Garlic | VitaMedica
Garlic

Garlic

(Allium sativum)

 

Also known as the “stinking rose,” garlic is in the same family as onions, leeks and scallions. The bulb is covered by a dry, thin membrane which can be white to light pink or a purplish hue. Most garlic bulbs contain somewhere between 10 and 20 cloves. As the name implies, Elephant garlic has oversized cloves that are sweeter and less aromatic than the smaller, more common variety.

 

Health Benefits

Garlic is rich in a variety of sulfur-containing compounds including allicin and dithiins. While these compounds are responsible for garlic’s characteristically pungent odor they are also the source of many of its health-promoting effects.

 

Garlic is associated with cardiovascular health as numerous studies have demonstrated potential benefits of regular garlic consumption on blood pressure, platelet aggregation, serum triglyceride level, and cholesterol levels. Routine eating of garlic may also help stimulate the production of nitric oxide in the lining of blood vessel walls, which may help to relax them.

 

The organosulfur compound found in garlic called allicin is a powerful anti-microbial. For this reason, garlic is useful against colds and other common infections. Garlic also appears to be useful against antibiotic-resistant bacteria.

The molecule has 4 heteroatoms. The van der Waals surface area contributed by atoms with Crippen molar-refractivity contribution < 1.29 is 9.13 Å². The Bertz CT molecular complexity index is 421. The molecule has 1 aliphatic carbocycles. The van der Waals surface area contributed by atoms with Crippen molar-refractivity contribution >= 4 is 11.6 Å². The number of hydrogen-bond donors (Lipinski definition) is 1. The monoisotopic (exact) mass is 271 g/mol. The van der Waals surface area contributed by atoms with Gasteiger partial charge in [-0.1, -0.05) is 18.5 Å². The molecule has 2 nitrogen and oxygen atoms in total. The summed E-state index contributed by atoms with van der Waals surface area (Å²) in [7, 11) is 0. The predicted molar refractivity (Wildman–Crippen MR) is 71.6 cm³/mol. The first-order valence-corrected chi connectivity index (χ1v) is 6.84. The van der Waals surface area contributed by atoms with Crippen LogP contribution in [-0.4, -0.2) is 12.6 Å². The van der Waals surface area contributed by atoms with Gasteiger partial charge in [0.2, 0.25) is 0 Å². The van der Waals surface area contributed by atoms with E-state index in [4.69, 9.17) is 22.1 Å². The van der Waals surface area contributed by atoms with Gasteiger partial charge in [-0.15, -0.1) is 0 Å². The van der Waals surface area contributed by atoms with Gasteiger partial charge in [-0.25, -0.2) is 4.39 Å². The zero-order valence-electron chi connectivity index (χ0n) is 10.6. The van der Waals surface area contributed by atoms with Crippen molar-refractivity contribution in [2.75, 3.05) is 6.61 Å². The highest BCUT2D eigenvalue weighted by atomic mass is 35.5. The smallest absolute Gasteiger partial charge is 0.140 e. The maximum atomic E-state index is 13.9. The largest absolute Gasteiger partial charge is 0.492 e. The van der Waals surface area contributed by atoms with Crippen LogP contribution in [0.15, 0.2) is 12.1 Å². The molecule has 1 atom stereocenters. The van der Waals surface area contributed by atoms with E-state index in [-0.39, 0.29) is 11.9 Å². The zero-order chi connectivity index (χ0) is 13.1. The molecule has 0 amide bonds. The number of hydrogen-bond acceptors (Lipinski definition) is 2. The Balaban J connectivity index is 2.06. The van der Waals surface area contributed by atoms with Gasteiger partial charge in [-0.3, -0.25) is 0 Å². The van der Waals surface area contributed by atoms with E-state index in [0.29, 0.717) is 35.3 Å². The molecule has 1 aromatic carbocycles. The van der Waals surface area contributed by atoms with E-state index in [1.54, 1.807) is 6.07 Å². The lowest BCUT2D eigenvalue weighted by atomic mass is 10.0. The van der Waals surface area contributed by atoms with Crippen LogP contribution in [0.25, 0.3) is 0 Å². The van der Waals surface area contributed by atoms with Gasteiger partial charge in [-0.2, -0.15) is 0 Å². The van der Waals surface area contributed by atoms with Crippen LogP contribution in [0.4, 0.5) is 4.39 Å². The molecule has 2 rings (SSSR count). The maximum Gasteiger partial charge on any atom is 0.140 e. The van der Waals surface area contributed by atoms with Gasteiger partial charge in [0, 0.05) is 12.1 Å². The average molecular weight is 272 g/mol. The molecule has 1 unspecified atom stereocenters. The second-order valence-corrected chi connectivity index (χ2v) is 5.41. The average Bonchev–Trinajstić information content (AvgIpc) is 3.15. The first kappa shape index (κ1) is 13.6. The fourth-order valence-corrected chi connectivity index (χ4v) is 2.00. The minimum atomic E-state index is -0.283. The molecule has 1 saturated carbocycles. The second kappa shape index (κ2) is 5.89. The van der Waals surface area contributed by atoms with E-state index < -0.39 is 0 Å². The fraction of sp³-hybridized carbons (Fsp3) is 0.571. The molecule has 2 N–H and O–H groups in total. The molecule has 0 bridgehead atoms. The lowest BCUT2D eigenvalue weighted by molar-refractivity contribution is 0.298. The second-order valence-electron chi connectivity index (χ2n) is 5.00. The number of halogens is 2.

Garlic contains compounds that inhibit the formation of two enzymes that generate inflammatory compounds. For this reason, garlic is helpful for conditions like osteoarthritis and rheumatoid arthritis.

 

Nutritional Value

According to NutritionData, raw garlic has strong anti-inflammatory properties (322 IF rating for 3 cloves vs. 493 for 3 oz. of Atlantic salmon), so incorporating garlic into your meals is part of an anti-inflammatory diet. Raw garlic is a good source of vitamin C, vitamin B6 and manganese.

 

Recipe Ideas

Garlic can be purchased both whole and diced. A garlic bulb with green shoots or cloves that are not tightly packed or blemished indicates that the bulb is old. Let garlic sit for 10 to 15 minutes after chopping and before cooking so the active form of the protective phytochemicals develops.

 

Garlic is a key feature of Mediterranean and Italian cooking. Both seafood and pasta dishes often use garlic. Try our Shrimp Scampi, a classic recipe which combines garlic, lemon and white wine.

 

Interesting Facts

Avoid using wooden surfaces when preparing garlic as the stale garlic odor remains even after washing with hot soaping water. Garlic can hinder blood clotting so if you’re having surgery, be sure to eliminate garlic containing supplements at least 2 weeks prior to your procedure.